Ancient DNA analysis and the Indo-European dispersal
Author(s): David Anthony
New methods for analyzing ancient human DNA are introducing a new "molecular archaeology". aDNA permits us to detect mating networks, to see ancestry evolve across generations as populations expanded or died out, to track migrants and their genes across geographic space, and to say whether and with what frequency migrants and the indigenous population mated at the destination. aDNA analysis is an unprecedented tool for the study of ancient migrations, kinship, and biological adaptation. This paper reviews recent studies of the aDNA of more than 300 prehistoric people from Europe, the steppes, the Caucasus, and Central Asia that revealed a massive migration of steppe pastoralists westward into agricultural central Europe and eastward to the Altai Mountains, previously occupied by foragers, dated about 3000-2500 BC. The dispersal of the Indo-European languages can be dated independently to the same period, after the invention of the wheel and before the IE languages differentiated in the 2nd millennium BC. Genetics suggest a delay in intermarriage at the destination, and archaeology suggests an initial material contrast, so language shift in agricultural Europe might not have happened with the initial migration but developed later after the mobility patterns and resources of the two populations converged.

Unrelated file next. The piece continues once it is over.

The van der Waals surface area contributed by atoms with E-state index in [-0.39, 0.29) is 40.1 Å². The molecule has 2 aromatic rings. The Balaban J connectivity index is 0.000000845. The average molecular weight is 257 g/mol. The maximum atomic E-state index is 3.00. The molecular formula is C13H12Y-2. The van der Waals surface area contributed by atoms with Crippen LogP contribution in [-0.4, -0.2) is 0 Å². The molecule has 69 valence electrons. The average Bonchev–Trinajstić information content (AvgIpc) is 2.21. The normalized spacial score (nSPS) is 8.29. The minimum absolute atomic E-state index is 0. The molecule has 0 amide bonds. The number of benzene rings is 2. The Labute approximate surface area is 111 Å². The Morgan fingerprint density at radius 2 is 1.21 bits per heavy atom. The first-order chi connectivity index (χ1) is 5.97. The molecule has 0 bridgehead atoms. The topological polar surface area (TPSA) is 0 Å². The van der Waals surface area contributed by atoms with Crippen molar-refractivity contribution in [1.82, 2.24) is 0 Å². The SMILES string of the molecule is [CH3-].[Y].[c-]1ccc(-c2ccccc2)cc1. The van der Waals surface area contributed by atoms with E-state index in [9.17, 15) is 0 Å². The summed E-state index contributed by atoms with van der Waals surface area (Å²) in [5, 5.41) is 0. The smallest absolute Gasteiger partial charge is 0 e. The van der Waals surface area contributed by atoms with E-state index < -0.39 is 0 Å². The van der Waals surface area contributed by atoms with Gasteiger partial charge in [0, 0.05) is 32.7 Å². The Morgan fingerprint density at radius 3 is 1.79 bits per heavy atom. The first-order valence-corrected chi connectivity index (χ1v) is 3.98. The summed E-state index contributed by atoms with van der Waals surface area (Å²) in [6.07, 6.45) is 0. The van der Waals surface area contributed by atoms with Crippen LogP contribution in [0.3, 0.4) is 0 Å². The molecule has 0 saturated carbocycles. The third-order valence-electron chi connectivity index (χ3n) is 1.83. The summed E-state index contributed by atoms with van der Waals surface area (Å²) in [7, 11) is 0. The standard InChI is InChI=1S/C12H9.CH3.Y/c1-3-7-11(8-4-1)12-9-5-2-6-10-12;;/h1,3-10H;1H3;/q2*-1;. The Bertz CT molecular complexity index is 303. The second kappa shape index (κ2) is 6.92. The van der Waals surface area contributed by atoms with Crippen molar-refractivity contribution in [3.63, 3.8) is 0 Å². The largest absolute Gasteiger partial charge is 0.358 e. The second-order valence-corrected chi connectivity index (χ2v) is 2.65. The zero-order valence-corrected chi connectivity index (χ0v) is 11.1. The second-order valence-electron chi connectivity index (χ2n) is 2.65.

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Ancient DNA analysis and the Indo-European dispersal. David Anthony. Presented at The 81st Annual Meeting of the Society for American Archaeology, Vancouver, British Columbia. 2017 ( tDAR id: 430448)
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min long: -11.074; min lat: 37.44 ; max long: 50.098; max lat: 70.845 ;
Abstract Id(s): 16052